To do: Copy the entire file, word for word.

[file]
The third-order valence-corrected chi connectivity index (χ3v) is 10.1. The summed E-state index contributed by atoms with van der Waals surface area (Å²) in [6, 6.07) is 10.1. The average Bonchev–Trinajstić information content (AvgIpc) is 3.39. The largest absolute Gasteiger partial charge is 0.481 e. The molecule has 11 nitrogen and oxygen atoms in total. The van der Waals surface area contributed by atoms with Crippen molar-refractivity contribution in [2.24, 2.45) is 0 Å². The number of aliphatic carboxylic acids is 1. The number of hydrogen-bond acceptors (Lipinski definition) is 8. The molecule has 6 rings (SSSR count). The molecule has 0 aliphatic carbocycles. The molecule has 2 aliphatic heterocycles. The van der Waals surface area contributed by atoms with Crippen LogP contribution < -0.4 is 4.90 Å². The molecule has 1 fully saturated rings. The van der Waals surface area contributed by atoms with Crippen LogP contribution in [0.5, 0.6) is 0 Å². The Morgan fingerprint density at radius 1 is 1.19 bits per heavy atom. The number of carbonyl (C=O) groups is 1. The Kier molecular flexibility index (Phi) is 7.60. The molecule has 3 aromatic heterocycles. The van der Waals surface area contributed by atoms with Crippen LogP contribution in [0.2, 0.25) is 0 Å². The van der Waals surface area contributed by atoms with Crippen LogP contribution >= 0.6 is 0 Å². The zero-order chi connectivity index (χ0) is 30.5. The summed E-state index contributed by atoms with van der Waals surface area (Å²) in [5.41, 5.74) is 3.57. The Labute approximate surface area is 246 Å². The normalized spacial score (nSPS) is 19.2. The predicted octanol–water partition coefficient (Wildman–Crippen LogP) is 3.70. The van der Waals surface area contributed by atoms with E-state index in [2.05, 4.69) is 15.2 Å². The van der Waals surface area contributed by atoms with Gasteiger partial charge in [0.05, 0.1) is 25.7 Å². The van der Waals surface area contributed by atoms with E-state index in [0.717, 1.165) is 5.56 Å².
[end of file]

The third-order valence-corrected chi connectivity index (χ3v) is 10.1. The summed E-state index contributed by atoms with van der Waals surface area (Å²) in [6, 6.07) is 10.1. The average Bonchev–Trinajstić information content (AvgIpc) is 3.39. The largest absolute Gasteiger partial charge is 0.481 e. The molecule has 11 nitrogen and oxygen atoms in total. The van der Waals surface area contributed by atoms with Crippen molar-refractivity contribution in [2.24, 2.45) is 0 Å². The number of aliphatic carboxylic acids is 1. The number of hydrogen-bond acceptors (Lipinski definition) is 8. The molecule has 6 rings (SSSR count). The molecule has 0 aliphatic carbocycles. The molecule has 2 aliphatic heterocycles. The van der Waals surface area contributed by atoms with Crippen LogP contribution < -0.4 is 4.90 Å². The molecule has 1 fully saturated rings. The van der Waals surface area contributed by atoms with Crippen LogP contribution in [0.5, 0.6) is 0 Å². The Morgan fingerprint density at radius 1 is 1.19 bits per heavy atom. The number of carbonyl (C=O) groups is 1. The Kier molecular flexibility index (Phi) is 7.60. The molecule has 3 aromatic heterocycles. The van der Waals surface area contributed by atoms with Crippen LogP contribution in [0.2, 0.25) is 0 Å². The van der Waals surface area contributed by atoms with Crippen LogP contribution >= 0.6 is 0 Å². The zero-order chi connectivity index (χ0) is 30.5. The summed E-state index contributed by atoms with van der Waals surface area (Å²) in [5.41, 5.74) is 3.57. The Labute approximate surface area is 246 Å². The normalized spacial score (nSPS) is 19.2. The predicted octanol–water partition coefficient (Wildman–Crippen LogP) is 3.70. The van der Waals surface area contributed by atoms with E-state index in [2.05, 4.69) is 15.2 Å². The van der Waals surface area contributed by atoms with Gasteiger partial charge in [0.05, 0.1) is 25.7 Å². The van der Waals surface area contributed by atoms with E-state index in [0.717, 1.165) is 5.56 Å².